Abstract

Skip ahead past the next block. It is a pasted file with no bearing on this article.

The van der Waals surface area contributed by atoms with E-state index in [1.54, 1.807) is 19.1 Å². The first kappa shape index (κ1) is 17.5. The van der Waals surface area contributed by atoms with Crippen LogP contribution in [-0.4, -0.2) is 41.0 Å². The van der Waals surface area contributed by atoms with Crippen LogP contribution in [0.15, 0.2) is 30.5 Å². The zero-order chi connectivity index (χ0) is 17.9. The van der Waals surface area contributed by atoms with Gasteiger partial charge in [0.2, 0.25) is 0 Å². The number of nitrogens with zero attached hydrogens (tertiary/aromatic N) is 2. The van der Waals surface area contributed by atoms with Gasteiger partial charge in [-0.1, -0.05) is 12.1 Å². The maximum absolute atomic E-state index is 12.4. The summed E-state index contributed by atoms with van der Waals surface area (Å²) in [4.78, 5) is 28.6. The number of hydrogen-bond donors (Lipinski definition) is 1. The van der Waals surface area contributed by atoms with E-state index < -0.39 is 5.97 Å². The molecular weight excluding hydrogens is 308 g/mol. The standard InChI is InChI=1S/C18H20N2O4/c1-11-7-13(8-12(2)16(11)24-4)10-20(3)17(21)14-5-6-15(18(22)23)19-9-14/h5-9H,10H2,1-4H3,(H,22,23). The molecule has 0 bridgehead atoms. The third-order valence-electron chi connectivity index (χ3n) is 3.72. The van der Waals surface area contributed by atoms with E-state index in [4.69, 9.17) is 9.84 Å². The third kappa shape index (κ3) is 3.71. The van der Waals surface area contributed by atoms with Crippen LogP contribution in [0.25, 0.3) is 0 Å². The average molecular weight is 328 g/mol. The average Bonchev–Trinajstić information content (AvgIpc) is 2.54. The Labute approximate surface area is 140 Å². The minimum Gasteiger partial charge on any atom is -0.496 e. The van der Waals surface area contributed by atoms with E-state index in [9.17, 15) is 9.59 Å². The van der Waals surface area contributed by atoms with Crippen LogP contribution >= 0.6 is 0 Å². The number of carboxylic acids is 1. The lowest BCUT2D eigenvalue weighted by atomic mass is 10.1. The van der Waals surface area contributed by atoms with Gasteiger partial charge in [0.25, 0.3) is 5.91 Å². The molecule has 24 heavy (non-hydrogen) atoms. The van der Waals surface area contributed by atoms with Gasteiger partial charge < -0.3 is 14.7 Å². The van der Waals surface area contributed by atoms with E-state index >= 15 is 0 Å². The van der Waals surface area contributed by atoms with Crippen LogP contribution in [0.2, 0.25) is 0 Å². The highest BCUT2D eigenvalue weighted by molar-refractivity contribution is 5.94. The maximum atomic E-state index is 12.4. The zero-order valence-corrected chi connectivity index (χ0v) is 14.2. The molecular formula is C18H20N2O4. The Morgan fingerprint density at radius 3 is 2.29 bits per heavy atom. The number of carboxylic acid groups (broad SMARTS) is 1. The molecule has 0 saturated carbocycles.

On 23 March 2012, at 09:25 UTC, an Mw 5.4 earthquake occurred in the eastern Musgrave Ranges of north‐central South Australia, near the community of Ernabella (Pukatja). Several small communities in this remote part of central Australia reported the tremor, but there were no reports of injury or significant damage. This was the largest earthquake recorded on mainland Australia in the past 15 years and resulted in the formation of a 1.6 km long surface deformation zone that included reverse‐fault scarps with a maximum vertical displacement of more than 0.5 m, extensive ground cracking, and numerous rock falls. The earthquake occurred in nonextended stable continental region (SCR) cratonic crust, more than 1900 km from the nearest plate boundary. Surface deformation from the Ernabella earthquake provides additional constraint on relations of surface‐rupture length to earthquake magnitude. Such relations aid in interpreting Australia’s rich record of prehistoric seismicity and contribute to improved estimates of SCR seismic hazard worldwide. Based upon an analysis of new and reinterpretation of existing surface‐rupture length data, faults in nonextended stable cratonic Australia appear to produce longer surface ruptures (for earthquakes larger than Mw∼6.5) than rupture lengths estimated using existing moment‐to‐rupture length scaling relations. The implication is that the estimated maximum, or characteristic, magnitude of paleoearthquakes in such settings may be overestimated where the estimate is based only on the length of the prehistoric fault scarp.

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